As gene therapy trials show promise to cure or ameliorate several diseases, it is time to explore ways to pay for the treatments, according to commentary in the journal Science. Noting the potential of gene therapy to be a one-time treatment for rare and serious diseases that otherwise cost hundreds of thousands, if not millions, of dollars in chronic care over a lifetime, the authors suggest several models for valuing, pricing and developing gene therapy.
In theory, the rise in patent litigation could reflect growth in the commercialization of technology and innovation, as lawsuits increase proportionately as more and more companies turn to intellectual property (IP) protection to safeguard their competitive advantages. In reality, however, it's a very different story. The authors point out that the majority of recent patent litigation has been driven by 'nonpracticing entities' (NPEs) -- firms that generate no products but instead amass patent portfolios just for the sake of enforcing IP rights.
Novel disease resistance to wheat stem rust, Asian soybean rust, and potato late blight has been isolated from crop relatives and found to confer resistance when transferred into wheat, soybean, and potato. Each disease causes up to 80 percent yield loss and chemical control methods costing billions of dollars each year can be easily overcome. These results will aid deployment of durable disease resistance strategies providing stable yields for growers and reducing chemical treatments.
Starting with their Grant Proposal, submitted and accepted by the Canadian International Development Research Centre (IDRC), Prof. Cameron Neylon and his team are to publish a series of outputs and outcomes resulting from their ongoing data sharing pilot project in the open access journal Research Ideas and Outcomes. Through eight diverse Data Management Plans, used as case studies, they are to eventually provide advice on refining the open data policy guidelines in development research.
A new explanation of how gypsum forms may change the way we process this important building material, as well as allow us to interpret past water availability on other planets such as Mars. The work is reported in Nature Communications.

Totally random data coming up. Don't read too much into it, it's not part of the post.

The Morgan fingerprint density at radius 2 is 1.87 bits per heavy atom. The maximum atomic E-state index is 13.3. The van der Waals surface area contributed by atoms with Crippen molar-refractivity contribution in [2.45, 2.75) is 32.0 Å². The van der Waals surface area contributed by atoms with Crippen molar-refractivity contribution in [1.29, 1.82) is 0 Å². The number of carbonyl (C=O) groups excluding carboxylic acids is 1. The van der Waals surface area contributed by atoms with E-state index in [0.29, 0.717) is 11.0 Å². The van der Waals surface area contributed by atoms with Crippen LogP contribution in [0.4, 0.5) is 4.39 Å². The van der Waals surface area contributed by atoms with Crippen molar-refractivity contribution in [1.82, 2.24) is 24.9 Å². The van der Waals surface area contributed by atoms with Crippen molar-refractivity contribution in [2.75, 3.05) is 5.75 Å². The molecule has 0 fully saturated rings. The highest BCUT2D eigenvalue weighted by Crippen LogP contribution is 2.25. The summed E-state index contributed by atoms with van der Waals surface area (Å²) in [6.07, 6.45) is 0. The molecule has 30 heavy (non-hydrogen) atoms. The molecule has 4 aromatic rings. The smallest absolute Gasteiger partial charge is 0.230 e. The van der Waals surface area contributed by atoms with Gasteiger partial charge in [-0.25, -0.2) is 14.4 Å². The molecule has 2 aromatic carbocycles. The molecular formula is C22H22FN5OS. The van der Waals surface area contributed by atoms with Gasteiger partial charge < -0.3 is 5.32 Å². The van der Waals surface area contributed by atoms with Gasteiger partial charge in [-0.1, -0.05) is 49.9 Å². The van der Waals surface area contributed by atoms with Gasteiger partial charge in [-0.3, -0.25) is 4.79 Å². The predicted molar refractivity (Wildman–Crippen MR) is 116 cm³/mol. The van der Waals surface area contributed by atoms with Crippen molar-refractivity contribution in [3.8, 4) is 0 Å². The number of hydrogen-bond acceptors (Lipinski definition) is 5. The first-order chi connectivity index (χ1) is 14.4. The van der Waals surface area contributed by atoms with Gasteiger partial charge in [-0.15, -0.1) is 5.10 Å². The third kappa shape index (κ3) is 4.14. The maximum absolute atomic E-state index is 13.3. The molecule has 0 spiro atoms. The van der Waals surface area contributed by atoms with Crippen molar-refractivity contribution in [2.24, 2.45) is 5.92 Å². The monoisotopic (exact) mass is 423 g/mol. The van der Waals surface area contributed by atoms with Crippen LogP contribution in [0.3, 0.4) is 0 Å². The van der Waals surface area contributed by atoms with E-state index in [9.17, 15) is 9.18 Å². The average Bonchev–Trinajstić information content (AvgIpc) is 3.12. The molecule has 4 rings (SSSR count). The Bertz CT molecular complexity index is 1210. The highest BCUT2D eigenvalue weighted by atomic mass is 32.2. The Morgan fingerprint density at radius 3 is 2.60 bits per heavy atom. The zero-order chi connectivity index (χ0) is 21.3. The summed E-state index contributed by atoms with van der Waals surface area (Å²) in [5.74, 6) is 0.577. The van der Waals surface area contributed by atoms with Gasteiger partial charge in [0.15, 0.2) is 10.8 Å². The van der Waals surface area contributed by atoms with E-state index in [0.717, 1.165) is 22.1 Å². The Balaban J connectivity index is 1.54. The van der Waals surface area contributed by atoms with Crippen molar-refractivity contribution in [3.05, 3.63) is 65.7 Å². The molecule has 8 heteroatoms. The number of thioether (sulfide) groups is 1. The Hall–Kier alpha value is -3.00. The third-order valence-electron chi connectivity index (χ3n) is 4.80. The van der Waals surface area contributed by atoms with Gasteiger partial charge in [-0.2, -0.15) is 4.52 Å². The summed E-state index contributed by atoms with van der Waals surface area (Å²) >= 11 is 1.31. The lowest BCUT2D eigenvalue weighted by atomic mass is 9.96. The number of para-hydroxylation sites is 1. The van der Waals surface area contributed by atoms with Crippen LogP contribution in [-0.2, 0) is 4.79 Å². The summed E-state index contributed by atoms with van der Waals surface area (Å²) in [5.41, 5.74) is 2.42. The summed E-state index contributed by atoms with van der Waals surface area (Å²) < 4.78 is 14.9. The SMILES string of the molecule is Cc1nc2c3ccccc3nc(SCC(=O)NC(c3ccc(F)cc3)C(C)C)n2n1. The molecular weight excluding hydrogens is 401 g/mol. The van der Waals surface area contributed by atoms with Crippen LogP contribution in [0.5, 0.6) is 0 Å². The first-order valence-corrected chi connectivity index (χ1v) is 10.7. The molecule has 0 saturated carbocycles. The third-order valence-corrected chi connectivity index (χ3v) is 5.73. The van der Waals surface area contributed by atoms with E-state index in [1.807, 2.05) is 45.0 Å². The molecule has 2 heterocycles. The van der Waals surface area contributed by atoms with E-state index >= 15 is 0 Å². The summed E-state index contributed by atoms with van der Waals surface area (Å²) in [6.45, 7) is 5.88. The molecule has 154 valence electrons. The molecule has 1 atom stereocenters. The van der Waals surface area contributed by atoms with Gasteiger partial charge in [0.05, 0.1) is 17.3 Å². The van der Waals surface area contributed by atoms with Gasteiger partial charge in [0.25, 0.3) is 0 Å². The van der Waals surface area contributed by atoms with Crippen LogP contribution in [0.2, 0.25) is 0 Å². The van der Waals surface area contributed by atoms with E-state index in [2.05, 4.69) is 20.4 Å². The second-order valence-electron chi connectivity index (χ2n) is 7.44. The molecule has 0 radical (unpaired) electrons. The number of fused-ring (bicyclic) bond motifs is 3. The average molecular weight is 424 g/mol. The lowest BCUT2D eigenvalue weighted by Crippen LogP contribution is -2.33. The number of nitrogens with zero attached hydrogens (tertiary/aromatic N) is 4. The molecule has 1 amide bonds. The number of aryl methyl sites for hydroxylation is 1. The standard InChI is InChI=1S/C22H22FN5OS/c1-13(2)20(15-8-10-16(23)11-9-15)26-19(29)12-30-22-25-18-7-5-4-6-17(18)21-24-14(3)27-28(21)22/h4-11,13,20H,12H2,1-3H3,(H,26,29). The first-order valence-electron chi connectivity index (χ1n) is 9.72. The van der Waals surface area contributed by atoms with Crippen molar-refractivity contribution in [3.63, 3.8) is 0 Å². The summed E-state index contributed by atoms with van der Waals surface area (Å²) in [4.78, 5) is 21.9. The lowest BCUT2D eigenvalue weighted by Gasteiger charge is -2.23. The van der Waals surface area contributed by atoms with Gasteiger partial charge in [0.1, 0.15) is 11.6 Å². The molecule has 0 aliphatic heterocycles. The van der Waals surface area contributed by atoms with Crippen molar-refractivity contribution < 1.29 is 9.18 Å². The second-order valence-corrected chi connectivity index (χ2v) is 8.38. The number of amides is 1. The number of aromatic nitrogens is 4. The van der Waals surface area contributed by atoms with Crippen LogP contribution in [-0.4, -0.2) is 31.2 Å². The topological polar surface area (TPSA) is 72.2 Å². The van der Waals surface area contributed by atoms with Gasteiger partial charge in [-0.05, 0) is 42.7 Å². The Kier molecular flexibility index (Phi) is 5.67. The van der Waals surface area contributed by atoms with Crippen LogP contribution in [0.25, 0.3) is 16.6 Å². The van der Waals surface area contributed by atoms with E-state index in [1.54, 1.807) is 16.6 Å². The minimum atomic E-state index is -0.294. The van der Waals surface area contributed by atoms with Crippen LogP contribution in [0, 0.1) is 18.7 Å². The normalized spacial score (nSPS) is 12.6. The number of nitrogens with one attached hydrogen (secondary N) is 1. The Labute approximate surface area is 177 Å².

The recent discovery of a molecule that rescues damaged blood vessels, yet preserves healthy vessels, could serve as a springboard for a new pharmaceutical therapy with fewer side effects for hypertension.
Building on the results of a survey circulated to US and Canadian universities to understand current approaches for defining technology transfer activities and recognizing them as part of faculty performance assessments, a task force of the Association of Public and Land-grant Universities has made recommendations for how universities might go about taking into account the value of technology transfer and concomitant social benefits as part of tenure and promotion considerations.
The current issue of Technology and Innovation has a special section on the 2015 NAI Conference, including articles on the discovery and commercialization of Lyrica, global patterns of innovation, the role of failure in the innovation process, and wireless health sensors for in vivo diagnostics. In addition, this issue features the USPTO commentary, the NAI Profile, and general articles on the valuation of tech transfer for tenure and promotion, student IP, protocol-provided clinical research, and groundwater management.
Researchers looked at the associations between firearm-related laws and firearm homicides, suicides, and unintentional injuries and deaths. The results indicate that gun violence tended to decline after countries passed new restrictions on gun purchasing and ownership. The paper is the first to explore the evidence from around the world on gun laws and gun violence to determine whether gun restrictions help reduce gun deaths.
Small and medium-sized Spanish construction firms prioritize securing contracts and production over any R&D activity. These firms are focused on their day-to-day responsibilities and do not dedicate time to generate creative ideas. Their technological improvements arise as a result of problem-solving at the construction site. However, these innovations are not reported or shared with anyone, leading to their eventual disappearance, according to a study carried out by the Polytechnic University of Valencia.